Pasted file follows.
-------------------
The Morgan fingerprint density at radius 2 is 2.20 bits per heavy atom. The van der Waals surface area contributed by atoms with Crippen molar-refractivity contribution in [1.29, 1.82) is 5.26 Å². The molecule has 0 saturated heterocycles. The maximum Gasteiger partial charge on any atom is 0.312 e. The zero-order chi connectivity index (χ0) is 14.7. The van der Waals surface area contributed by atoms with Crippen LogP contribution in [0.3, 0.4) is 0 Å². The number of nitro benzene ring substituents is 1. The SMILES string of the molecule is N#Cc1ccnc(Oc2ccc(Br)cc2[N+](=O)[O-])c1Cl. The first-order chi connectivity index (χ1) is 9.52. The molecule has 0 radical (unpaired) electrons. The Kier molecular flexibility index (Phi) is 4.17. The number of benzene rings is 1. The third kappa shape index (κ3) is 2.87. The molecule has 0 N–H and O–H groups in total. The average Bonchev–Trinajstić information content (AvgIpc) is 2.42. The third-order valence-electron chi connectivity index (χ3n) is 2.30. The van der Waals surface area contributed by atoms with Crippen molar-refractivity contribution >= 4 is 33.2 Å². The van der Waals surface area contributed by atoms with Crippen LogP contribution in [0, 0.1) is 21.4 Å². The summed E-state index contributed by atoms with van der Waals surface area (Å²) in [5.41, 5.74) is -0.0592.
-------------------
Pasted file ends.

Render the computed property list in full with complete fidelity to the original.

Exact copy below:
The Morgan fingerprint density at radius 2 is 2.20 bits per heavy atom. The van der Waals surface area contributed by atoms with Crippen molar-refractivity contribution in [1.29, 1.82) is 5.26 Å². The molecule has 0 saturated heterocycles. The maximum Gasteiger partial charge on any atom is 0.312 e. The zero-order chi connectivity index (χ0) is 14.7. The van der Waals surface area contributed by atoms with Crippen LogP contribution in [0.3, 0.4) is 0 Å². The number of nitro benzene ring substituents is 1. The SMILES string of the molecule is N#Cc1ccnc(Oc2ccc(Br)cc2[N+](=O)[O-])c1Cl. The first-order chi connectivity index (χ1) is 9.52. The molecule has 0 radical (unpaired) electrons. The Kier molecular flexibility index (Phi) is 4.17. The number of benzene rings is 1. The third kappa shape index (κ3) is 2.87. The molecule has 0 N–H and O–H groups in total. The average Bonchev–Trinajstić information content (AvgIpc) is 2.42. The third-order valence-electron chi connectivity index (χ3n) is 2.30. The van der Waals surface area contributed by atoms with Crippen molar-refractivity contribution >= 4 is 33.2 Å². The van der Waals surface area contributed by atoms with Crippen LogP contribution in [0, 0.1) is 21.4 Å². The summed E-state index contributed by atoms with van der Waals surface area (Å²) in [5.41, 5.74) is -0.0592.